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Christina Aguilera Says LGBT Fans Held Her Up When She Couldn't Stand

Christina Aguilera Says LGBT Fans Held Her Up When She Couldn't Stand


Christina Aguilera talks to The Advocate about her music, her "body," and just how important LGBT people have been to her life.

By now Christina Aguilera is a bona fide superstar, an acclaimed and accomplished performer who needs no introduction. She's sold more than 30 million albums worldwide, achieved four No. 1 singles on the Billboard Hot 100 chart, and won five Grammy awards. In addition to a star on the Hollywood Walk of Fame and being the only artist -- of either gender --under the age of 30 included in Rolling Stone's list of the 100 greatest singers of all time, she's got that little Emmy-nominated show on NBC, The Voice, which seems to be doing alright in the ratings. Aguilera's fifth studio album, Lotus (RCA Records), which came out earlier this month, is the product of a year in the studio and collaborations with a number of noted artists including bisexual Aussie songstress Sia and her Voice co-star CeeLo Green. She says the album is about self-espression and freedom and rebirth. We caught up with the working mom to talk about her body, Lucille Ball, and her gay fans.

The Advocate: I love that the first single on video is "Your Body." You look fierce in the video. Is the title a double entendre pointed at all the gossip wags who are always talking about your body?
Christina Aguilera: Actually the message was more playful and took a stab at all the guys that use women. Here the woman had the upper hand and took her revenge in a very tongue and cheek way. The song wasn't really to send any deep message but was meant to be more playful.

You invoke Lucille Ball in that video. Why her?
I love her. People don't realize that I really love watching old TV. I find the styles and even the storylines very funny and calming. So to say I channeled her is a huge compliment to me.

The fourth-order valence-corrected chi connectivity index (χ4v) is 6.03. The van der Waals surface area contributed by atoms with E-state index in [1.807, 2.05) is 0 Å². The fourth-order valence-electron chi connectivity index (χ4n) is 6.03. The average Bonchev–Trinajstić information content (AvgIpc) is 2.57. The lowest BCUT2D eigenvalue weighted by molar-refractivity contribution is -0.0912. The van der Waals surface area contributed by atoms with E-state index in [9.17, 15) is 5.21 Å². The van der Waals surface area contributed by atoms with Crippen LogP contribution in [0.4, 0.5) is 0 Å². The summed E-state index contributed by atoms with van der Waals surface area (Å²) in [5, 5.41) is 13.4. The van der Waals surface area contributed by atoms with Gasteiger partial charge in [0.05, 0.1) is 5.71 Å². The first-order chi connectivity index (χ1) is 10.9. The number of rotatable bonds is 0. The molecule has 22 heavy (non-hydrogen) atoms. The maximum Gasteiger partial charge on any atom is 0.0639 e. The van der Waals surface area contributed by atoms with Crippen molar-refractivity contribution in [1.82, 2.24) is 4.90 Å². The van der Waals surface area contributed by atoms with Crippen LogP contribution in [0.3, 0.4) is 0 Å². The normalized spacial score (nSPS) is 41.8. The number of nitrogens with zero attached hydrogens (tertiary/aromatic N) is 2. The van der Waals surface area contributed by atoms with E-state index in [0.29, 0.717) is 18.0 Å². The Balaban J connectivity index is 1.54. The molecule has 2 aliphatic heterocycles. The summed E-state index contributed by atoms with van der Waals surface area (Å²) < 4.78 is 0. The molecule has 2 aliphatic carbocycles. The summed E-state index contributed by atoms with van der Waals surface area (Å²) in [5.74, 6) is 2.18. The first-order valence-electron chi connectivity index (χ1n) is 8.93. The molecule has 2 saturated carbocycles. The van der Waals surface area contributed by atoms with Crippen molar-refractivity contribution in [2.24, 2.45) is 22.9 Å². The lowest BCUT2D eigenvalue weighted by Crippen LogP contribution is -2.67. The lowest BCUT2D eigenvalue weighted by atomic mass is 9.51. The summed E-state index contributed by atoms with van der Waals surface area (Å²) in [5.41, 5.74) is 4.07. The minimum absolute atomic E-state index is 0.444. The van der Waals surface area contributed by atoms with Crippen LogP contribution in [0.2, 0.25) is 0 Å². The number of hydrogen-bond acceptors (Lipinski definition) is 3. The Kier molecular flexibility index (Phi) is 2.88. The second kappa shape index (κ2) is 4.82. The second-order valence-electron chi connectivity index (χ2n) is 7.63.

Were you in the studio working on this album at the same time you were filming The Voice? How did you juggle all that?
Yes, I was, and also being a mom to Max. Like any working mother it is a juggling act but that is why it was so important to me to have a recording studio in my home. I can go shoot The Voice, come home and put max to bed and then go into the studio.

You worked with Sia and CeeLo Green on this album. Can you tell me more about those collaborations?
Sia is someone I really admire and I worked with her on Bionic. She is so soft spoken, such a talented and throughtful songwriter, and really pushes me to try and do softer more raw things with my music. As for CeeLo he is just so much fun and when I hear the hook to make the world move there was only one voice I heard singing it, and that was CeeLo.

You've said this album is about self-expression and freedom and getting back to the root of who you are. Did you get away from that?
No, I never got away from it, but who I am changes every album. As anyone that has grown, evolves, goes through life, you grow and change as a person, and each album I make reflects that change and reflects who I am at that time. The woman I have grown to be.

I like "Army of Me." The whole concept of rising up, stronger, can't be broken. I think that makes a great LGBT anthem.
I actually feel that way, that I have an "Army of Me"-- of people that are maybe misunderstood or don't fit into the norm but deserve a voice and I wanted this song to be that for them.

You have a lot of LGBT fans. Why do you think you resonate so much with them?
I cannot be more thankful for the support over the years from the community. Even when I felt I couldn't stand, they held me up and supported me. I think we can each related to each other and I am forever indebted.

Do you you have a lot of lesbian friends in your life? I know the gossip blogs tried to blame your female friendships for your divorce.
I don't know what the blogs said, nor do I care. I have a close group of people I really trust who I have known forever -- some are gay and some aren't. To me they are just close friends.

Was "Let There Be Love" inspired by anyone in particular?
No, the song is just very fun and free spirited. It reminds me a little of a 1980s dance track.

Another song, "Circles" is a lovely, aggressive, kind of middle finger in the air song. Does it reflect you caring less about what people think of you as you get older?
I have never been one to shy away from speaking my mind and I hope that never changes.

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